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Remake/Rewind (A Side)

In the broad scope of media, sequels, prequels, and remakes are all often maligned. This might be less common in gaming, although we do see it there as well. Part of the issue could be the time between between releases, and all the changes that take place across the various industries during the interim. Complain though we might, audiences will still (usually) jump on board to at least get one more taste of a favorite media universe, even if they end up deciding they hate it afterwards. Here at Never Say Dice, we’re no different than any other media consumers - we still long to voyage into our favorite media worlds once again. For this post series, we’re going to venture off the beaten review and commentary path to talk about some sequel, prequel and remake ideas of various properties that we'd like to see... regardless of how likely any of them are happen. For this post, we’ll start off with a few games I'd like to see revisited.

One classic video game I 'd like to see remade in the modern era is The Adventures of Bayou Billy, AKA “Bayou Billy” or, in the case of the original Famicom version, Mad City. The hero “Bayou” Billy West (a perfect excuse to cast Billy West in a remake), something of a cross between Crocodile Dundee and Indiana Jones, must save his beloved Annabelle from Godfather Gordon, the Gangster King of Bourbon Street and his "groupies" with names such as Luis Tor-Ture, Toulouse L’attack and Thugs McGraw... I swear I’m not making this up! Just check out the story from the front of the instruction manual:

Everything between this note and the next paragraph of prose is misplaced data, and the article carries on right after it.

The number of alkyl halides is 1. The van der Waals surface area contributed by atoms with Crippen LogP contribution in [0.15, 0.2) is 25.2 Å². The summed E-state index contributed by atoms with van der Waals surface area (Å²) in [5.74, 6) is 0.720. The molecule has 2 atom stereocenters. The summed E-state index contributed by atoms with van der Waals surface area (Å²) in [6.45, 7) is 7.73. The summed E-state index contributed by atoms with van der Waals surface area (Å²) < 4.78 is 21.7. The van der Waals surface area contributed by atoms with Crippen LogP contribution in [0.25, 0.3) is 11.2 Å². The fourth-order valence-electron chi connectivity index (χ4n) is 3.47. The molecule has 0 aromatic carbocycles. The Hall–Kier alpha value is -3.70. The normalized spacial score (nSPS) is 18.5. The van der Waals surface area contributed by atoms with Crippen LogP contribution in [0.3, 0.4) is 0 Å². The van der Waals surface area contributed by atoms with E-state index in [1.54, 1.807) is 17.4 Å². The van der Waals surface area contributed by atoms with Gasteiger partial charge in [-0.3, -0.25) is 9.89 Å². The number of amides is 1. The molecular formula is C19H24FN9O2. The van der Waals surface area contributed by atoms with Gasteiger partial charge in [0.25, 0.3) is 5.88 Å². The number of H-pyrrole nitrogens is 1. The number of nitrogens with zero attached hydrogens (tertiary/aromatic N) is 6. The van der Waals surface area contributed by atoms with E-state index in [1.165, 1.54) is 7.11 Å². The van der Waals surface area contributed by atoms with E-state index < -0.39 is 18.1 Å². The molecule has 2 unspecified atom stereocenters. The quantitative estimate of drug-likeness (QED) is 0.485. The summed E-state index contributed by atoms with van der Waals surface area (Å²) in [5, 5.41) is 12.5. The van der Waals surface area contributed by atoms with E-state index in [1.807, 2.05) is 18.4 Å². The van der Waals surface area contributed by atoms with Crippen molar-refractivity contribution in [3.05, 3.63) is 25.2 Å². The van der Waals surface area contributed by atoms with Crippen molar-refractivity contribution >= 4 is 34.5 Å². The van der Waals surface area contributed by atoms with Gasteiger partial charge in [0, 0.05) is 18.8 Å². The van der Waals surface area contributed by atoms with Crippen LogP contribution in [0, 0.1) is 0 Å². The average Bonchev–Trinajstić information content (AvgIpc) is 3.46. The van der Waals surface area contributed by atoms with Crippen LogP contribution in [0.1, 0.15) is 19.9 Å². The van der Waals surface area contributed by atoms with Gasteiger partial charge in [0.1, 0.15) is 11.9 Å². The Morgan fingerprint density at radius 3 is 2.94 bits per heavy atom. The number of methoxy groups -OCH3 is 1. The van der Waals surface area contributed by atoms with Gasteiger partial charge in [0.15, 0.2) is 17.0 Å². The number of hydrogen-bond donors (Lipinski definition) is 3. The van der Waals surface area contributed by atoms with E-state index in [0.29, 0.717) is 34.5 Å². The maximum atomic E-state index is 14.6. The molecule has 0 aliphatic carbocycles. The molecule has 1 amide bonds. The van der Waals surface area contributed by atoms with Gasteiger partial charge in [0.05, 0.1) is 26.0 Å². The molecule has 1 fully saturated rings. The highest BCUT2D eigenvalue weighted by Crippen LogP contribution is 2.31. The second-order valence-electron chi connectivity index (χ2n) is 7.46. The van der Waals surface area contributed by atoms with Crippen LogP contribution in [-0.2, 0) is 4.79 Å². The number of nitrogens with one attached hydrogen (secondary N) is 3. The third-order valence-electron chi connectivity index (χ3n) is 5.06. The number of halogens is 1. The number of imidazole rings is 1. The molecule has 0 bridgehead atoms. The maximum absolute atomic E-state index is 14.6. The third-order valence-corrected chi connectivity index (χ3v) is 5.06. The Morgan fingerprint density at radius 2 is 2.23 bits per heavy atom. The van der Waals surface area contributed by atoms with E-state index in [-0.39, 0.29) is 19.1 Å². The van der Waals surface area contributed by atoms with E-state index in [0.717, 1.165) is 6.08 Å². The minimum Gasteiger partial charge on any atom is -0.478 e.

A long, black cottonmouth quietly snakes across the porch of your Bayou Bungalow, his moist black shining in the moonlight. But you pay no mind to your visitor. You’re too lost in love after walking your best girl, Annabelle (the sweetest honey this side of a bee’s nest), home from the Jambalaya Jamboree, where you romantically bobbed for crawdads and shared a bowl of fillet gumbo. You’re also satisfied from smashing Gordon’s (the gangster king of Bourbon Street) Red Beans’n Rice Warehouse, the fabled headquarters of a global smuggling network.
    Suddenly, A speeding limo peels across your moss infested lawn. Bullets strafe your gutters, scaring birds from their roosts and driving you to the ground. When the smoke clears, you see a rock beside your head with a note attached. It reads:
    “Dear Mista Bayou Billy, Cause of your meddlin’ in my livelihood, I’ve taken measures to end your hankerin’ for bravery. Your cherished Annabelle is hold up here on my plantation, and lessin’ you stop messin’ with my business she ain’t never gonna grace your neck of the swamp again! Threateningly yours, Gordo.”
    You crumple the note and holler like a riled gator. Fire dances in your eyes, and sweat beads on your hands and forehead. You reach for your foot long blade, knowing what you must do.